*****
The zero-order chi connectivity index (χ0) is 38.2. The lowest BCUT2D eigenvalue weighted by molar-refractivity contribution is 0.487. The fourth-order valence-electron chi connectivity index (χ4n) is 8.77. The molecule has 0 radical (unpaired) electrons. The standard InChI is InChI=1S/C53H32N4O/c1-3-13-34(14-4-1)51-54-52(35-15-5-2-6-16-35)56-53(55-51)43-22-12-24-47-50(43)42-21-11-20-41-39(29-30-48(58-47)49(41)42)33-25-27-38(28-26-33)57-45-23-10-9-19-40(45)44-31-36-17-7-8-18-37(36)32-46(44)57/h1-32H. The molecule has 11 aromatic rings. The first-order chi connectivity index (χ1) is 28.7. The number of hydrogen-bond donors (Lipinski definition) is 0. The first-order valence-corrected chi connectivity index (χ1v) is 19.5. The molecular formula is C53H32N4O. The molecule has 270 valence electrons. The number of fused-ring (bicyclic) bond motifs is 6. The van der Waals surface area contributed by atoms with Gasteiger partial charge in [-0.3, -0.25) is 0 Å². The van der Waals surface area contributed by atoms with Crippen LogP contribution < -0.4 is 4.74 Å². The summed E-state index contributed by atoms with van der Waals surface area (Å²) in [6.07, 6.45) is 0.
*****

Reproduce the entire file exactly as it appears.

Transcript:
The zero-order chi connectivity index (χ0) is 38.2. The lowest BCUT2D eigenvalue weighted by molar-refractivity contribution is 0.487. The fourth-order valence-electron chi connectivity index (χ4n) is 8.77. The molecule has 0 radical (unpaired) electrons. The standard InChI is InChI=1S/C53H32N4O/c1-3-13-34(14-4-1)51-54-52(35-15-5-2-6-16-35)56-53(55-51)43-22-12-24-47-50(43)42-21-11-20-41-39(29-30-48(58-47)49(41)42)33-25-27-38(28-26-33)57-45-23-10-9-19-40(45)44-31-36-17-7-8-18-37(36)32-46(44)57/h1-32H. The molecule has 11 aromatic rings. The first-order chi connectivity index (χ1) is 28.7. The number of hydrogen-bond donors (Lipinski definition) is 0. The first-order valence-corrected chi connectivity index (χ1v) is 19.5. The molecular formula is C53H32N4O. The molecule has 270 valence electrons. The number of fused-ring (bicyclic) bond motifs is 6. The van der Waals surface area contributed by atoms with Gasteiger partial charge in [-0.3, -0.25) is 0 Å². The van der Waals surface area contributed by atoms with Crippen LogP contribution < -0.4 is 4.74 Å². The summed E-state index contributed by atoms with van der Waals surface area (Å²) in [6.07, 6.45) is 0.